The Great White North: The Historical Roots of Whiteness in Canada
Monday Jan 14 2013
Idle No More movement vandalizes the John A. statue: Fundamental difference
between the treaties signed between the Canadian government and aboriginals:
Government thought they gained complete control of the land for ongoing
payments; abo believed they were sharing the land – Idle no more believes the land
Harper released a press statement defending John A.: Trans-Con railway + NWMP.
However, failed to mention the 2 rebellions + his kickbacks from Trans-Con
scandals. Also, failed to mention his white supremacy vision for Canada.
In 1885 electoral franchise act: the legislation for who could vote. Macdonald rises
and speaks saying the Chinese should not be allowed to vote: they would control the
vote in BC and overthrow white principles.
Gold rush in BC: brought 6,000+ people to British Columbia. The settlement brought
together literally dozens of ethnicities to BC.
One strategy was to keep the white people apart: up to 2000+ aboriginals lived on
the edge of victoria.
Assisted immigration schemes: Britain paid the trip to bring white women to British
These schemes targeted to import particular men and women: They didn’t want
mining men as they would not make settlements, rather they wanted farmers to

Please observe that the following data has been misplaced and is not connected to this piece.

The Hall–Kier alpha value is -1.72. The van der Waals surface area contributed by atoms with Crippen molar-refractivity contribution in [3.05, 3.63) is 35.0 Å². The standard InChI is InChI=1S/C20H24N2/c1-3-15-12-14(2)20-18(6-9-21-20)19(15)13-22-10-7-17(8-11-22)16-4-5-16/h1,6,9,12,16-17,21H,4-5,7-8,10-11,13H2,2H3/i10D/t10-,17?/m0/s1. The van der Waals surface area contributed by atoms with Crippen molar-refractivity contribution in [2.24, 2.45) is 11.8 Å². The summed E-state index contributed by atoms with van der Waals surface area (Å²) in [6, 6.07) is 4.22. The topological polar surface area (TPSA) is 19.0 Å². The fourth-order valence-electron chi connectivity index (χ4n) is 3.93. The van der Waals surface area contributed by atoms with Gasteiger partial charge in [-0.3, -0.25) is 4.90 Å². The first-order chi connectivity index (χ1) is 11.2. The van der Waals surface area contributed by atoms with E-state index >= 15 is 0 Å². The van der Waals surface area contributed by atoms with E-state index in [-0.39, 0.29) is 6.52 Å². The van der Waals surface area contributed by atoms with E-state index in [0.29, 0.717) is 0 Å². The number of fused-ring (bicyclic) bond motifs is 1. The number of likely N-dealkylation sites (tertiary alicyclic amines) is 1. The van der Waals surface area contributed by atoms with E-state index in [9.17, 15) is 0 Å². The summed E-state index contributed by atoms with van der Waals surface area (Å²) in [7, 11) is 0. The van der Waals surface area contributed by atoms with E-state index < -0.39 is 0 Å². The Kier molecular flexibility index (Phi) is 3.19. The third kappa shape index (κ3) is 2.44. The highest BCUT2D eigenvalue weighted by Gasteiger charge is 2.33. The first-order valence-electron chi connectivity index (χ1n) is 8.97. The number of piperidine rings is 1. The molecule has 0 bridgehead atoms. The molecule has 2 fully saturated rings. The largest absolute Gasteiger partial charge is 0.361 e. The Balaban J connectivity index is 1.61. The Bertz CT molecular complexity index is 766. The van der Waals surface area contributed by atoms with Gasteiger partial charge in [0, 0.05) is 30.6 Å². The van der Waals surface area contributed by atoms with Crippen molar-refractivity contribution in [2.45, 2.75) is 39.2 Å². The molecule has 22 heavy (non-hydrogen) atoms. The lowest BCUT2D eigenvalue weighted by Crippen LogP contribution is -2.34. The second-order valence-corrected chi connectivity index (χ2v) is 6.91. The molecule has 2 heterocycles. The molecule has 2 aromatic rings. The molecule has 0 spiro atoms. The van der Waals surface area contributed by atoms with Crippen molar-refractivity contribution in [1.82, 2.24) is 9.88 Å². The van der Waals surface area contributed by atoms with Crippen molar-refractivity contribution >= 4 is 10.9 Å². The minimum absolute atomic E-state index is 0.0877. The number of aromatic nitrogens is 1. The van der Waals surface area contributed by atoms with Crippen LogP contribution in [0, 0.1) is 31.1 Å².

They also targeted women of “fair ones of a purer caste” – white middle class who
were domesticated and ‘raised right’. These women were sent into the backwoods in
order to draw the men away from the ‘aboriginal temptation’
White men were awarded land if they came over to BC already married and received
extra land for having children.
With BC joining confederation in 1871, BC had a white majority for the first time
after the Trans-Con touches BC: they have a way to send white people to BC.
Chinese labour in the railway: many Chinese tried to stay after working on the
railway (were supposed to leave). Introduced Head Tax to pay for family members
from China to enter Canada: $100 in 1901; $500 in 1904 – one year’s wage; July 1 st
1923 prohibited any entrée of Chinese into Canada.
Vancouver’s Chinatown: the